I’m working to get the LCD working, by grabbing the files from the stock firmware (under /usr/spbin/lcdagent), which requires some of the web interface files (/var/www/htdocs/fw), and some stuff under /etc/conf and /etc/inc, but it looks like the actual LCD requires devices to be created, and I think these rely on the kernel module “mod_nmh3xx”, and I doubt we’ll find the source for that anywhere to compile against your kernel version.
I’ll let you know how I go, but so far I’m pretty happy being able to SSH into the unit, that’s what I’ve wanted for a long time. Now I’m trying to work out how to create a RAID 0 or 1 on it, since you’re missing the LVM tools. Any tips for cross compiling stuff for this architecture?
Hi, thanks for the udev fix! I’ve updated the image so the renaming part is not needed anymore! LVM and softraid is supported within the kernel, just install the appropriate tools using the APT package manager!
I poked around a bit more, and found that the screen is controlled by the lcdagent, which seems to want an xml engine running that parses system information into an xml file in the tmp directory. I’m not sure what starts/controls the xml engine yet.
I also found the “fuji” binary, which running strings across reveals some interesting information, that it uses the /dev/nmh_mem to manipulate settings, and I also saw references to uboot in there, so I’m not sure if it might be possible to update uboot in the flash on the device.
Checking in the tar ball of GPL code from Linksys, I find that they have included the source of mod_nmh3xx, including code for the leds, buttons, fan, a watchdog timer etc, so it would be nice to have this working again. I’m not sure what’s required to modify it so it compiles under the newer kernel.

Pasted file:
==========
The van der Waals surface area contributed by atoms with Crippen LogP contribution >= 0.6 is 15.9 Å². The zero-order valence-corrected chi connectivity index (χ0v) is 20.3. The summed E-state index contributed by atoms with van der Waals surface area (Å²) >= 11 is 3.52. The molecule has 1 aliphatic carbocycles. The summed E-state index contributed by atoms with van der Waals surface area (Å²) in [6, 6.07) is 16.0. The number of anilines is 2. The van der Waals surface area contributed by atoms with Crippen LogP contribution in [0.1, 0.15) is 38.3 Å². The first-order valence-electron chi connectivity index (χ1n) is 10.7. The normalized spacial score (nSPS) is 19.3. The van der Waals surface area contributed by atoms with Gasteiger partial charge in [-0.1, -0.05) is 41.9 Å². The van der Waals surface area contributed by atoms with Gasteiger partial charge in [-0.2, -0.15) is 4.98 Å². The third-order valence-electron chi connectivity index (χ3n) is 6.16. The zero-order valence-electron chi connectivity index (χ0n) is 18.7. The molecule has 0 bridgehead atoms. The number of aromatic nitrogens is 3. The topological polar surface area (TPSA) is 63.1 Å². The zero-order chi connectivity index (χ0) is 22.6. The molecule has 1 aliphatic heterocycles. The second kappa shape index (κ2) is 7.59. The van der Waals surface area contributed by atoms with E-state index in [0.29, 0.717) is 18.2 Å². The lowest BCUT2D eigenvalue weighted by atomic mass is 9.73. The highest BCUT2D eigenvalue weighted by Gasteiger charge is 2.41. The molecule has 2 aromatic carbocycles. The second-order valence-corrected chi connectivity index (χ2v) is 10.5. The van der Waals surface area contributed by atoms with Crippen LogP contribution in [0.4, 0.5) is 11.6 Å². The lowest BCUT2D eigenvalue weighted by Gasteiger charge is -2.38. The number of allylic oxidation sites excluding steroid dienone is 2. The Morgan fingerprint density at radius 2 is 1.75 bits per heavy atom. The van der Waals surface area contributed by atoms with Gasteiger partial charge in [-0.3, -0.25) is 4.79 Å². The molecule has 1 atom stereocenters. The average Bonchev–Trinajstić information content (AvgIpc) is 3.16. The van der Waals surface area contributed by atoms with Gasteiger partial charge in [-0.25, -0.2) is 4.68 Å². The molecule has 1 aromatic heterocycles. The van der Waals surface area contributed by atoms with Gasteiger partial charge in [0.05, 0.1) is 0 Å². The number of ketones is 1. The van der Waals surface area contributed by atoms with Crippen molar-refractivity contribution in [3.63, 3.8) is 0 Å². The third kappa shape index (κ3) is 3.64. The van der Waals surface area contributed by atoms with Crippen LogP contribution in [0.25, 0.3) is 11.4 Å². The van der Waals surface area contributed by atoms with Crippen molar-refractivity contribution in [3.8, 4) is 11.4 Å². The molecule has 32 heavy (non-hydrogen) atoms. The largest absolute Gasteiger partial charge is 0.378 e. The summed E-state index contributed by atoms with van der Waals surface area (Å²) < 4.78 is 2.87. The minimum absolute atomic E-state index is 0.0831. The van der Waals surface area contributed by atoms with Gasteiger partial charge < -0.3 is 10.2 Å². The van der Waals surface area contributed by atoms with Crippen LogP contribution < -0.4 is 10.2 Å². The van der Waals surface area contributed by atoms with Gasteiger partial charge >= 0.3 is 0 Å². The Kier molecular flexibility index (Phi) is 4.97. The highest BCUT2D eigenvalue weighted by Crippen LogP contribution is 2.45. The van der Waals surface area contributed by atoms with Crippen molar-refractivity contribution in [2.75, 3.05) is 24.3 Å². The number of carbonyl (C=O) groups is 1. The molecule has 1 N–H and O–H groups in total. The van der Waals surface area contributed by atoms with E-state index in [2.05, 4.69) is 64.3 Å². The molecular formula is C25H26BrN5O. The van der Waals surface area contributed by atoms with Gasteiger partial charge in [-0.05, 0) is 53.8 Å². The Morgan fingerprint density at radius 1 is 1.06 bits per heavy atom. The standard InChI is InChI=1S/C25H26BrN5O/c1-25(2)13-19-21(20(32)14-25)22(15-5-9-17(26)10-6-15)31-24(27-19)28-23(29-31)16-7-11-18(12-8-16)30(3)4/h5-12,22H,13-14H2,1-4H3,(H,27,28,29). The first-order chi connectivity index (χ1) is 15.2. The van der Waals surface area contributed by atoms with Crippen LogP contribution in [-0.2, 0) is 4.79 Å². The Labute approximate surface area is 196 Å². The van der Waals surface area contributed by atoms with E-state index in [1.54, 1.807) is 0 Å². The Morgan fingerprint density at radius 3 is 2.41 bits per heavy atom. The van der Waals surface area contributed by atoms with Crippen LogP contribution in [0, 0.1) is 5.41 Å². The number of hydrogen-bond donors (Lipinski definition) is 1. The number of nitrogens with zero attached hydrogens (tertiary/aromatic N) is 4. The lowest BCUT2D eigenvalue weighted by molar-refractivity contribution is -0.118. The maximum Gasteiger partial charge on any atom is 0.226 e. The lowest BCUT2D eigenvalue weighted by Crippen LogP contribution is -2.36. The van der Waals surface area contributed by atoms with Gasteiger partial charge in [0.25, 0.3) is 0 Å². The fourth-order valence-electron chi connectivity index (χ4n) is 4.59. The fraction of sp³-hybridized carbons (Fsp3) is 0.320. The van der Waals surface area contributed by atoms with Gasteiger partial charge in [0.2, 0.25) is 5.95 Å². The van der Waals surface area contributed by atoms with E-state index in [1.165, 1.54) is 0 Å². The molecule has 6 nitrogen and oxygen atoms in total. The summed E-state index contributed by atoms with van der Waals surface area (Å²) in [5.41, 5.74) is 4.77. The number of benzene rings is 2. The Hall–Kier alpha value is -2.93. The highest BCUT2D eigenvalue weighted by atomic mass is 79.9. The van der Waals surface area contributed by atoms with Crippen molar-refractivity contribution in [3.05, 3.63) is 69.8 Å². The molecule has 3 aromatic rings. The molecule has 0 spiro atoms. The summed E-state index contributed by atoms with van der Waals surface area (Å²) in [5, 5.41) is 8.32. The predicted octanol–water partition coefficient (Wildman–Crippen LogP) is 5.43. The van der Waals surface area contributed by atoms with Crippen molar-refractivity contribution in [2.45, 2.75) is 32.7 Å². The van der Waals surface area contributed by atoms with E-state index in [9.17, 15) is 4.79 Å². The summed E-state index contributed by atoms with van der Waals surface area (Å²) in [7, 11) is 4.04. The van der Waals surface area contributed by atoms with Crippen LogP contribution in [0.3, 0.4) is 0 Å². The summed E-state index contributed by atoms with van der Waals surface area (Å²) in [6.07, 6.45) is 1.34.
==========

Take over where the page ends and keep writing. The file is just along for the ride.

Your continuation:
I see on your other page about this unit you did some speed tests using mdadm, but I’m having issues compiling the md module. I put the kernel source you provided on the unit, and installed build-essentials, but attempting to compile anything to do with the mdadm driver results in a compiler internal error.
Can you give me your compiled mdadm driver, or tell me how you compiled it?
I did some more work on this. I managed to compile the mdadm driver, however using GCC4.6 would crash (segfaults and internal errors), I couldn’t even compile HelloWorld with it, but upgrading to 4.7 fixed this.
I also had to do it natively, which took hours (to compile the whole kernel), because I couldn’t get cross compiling to compile for the correct arch, it kept outputting files for ARMv7 instead of ARMv5, and I couldn’t work out how to fix that. Can you give me some information on how to cross compile to ARMv5?
Now I’ve got the md module loaded, and created the mdadm devices. Next I’m going to try to compile the NMH module, to get the buttons and LCD working, and so I can stop the power LED from flashing.
I’ve also discovered the NMH has a flash chip it uses to store the config. The fstab from the stock firmware mounts /dev/mtdblock3 under /etc/conf. I’m trying to work out how to mount this (to recover the config from the stock firmware), but even though MTD support is compiled in the kernel, and for the Orion SoC, it doesn’t seem to detect it, and creating the dev nodes manually doesn’t work. I suppose this isn’t the end of the world, but it would be nice to have that functionality, so I could backup the config of the device into the flash.
Thanks for your findings regarding the LCD screen! For now it will be hard to make it work I guess. The mod_nmh3xx don’t seem to be kernel patch files and are regular C files, but compiling them isn’t working, so we have to figure out what to do with it first.
For LVM / mdadm, why don’t you use the precompiled binaries available within the Debian repositories? I’ve tested softraid using mdadm and doesn’t seem to give any problems when I tested it although the performance is horrible. So maybe you want to use LVM for linking disks together for more space, but don’t use software RAID on the NAS, it’s just not powerful enough :(. The SoC has a hardware accelerated XOR engine, but is only usable for RAID5 calculations which is useless on this NAS.
About the flash ROM, I’ve looked into the original kernel sources and I’ve adopted some settings but I’ve never looked into this process to see if it actually worked as the flash chip is useless for me. The size is pretty small to do anything useful with it.
Guess I have to sit down again for the device and see what I can discover / patch again on the kernel to make other thinfs work as well. I guess you want to help and participate in this?